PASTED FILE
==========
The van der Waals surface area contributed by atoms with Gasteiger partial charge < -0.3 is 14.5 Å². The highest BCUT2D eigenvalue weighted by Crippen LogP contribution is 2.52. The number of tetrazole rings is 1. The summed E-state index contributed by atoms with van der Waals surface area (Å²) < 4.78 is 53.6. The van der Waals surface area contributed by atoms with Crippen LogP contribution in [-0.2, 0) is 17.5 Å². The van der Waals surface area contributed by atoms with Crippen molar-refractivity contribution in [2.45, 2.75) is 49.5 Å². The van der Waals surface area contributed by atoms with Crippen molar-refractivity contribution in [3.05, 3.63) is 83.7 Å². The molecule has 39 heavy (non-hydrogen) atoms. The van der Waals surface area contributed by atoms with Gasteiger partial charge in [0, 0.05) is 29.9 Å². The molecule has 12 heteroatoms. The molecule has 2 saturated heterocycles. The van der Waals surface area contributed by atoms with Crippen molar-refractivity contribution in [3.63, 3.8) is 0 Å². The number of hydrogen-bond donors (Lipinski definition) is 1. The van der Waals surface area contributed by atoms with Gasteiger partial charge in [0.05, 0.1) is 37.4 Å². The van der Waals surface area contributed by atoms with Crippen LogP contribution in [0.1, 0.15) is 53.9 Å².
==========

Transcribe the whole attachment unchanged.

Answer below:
The van der Waals surface area contributed by atoms with Gasteiger partial charge < -0.3 is 14.5 Å². The highest BCUT2D eigenvalue weighted by Crippen LogP contribution is 2.52. The number of tetrazole rings is 1. The summed E-state index contributed by atoms with van der Waals surface area (Å²) < 4.78 is 53.6. The van der Waals surface area contributed by atoms with Crippen LogP contribution in [-0.2, 0) is 17.5 Å². The van der Waals surface area contributed by atoms with Crippen molar-refractivity contribution in [2.45, 2.75) is 49.5 Å². The van der Waals surface area contributed by atoms with Crippen molar-refractivity contribution in [3.05, 3.63) is 83.7 Å². The molecule has 39 heavy (non-hydrogen) atoms. The van der Waals surface area contributed by atoms with Gasteiger partial charge in [0, 0.05) is 29.9 Å². The molecule has 12 heteroatoms. The molecule has 2 saturated heterocycles. The van der Waals surface area contributed by atoms with Crippen molar-refractivity contribution in [3.63, 3.8) is 0 Å². The number of hydrogen-bond donors (Lipinski definition) is 1. The van der Waals surface area contributed by atoms with Gasteiger partial charge in [0.05, 0.1) is 37.4 Å². The van der Waals surface area contributed by atoms with Crippen LogP contribution in [0.1, 0.15) is 53.9 Å².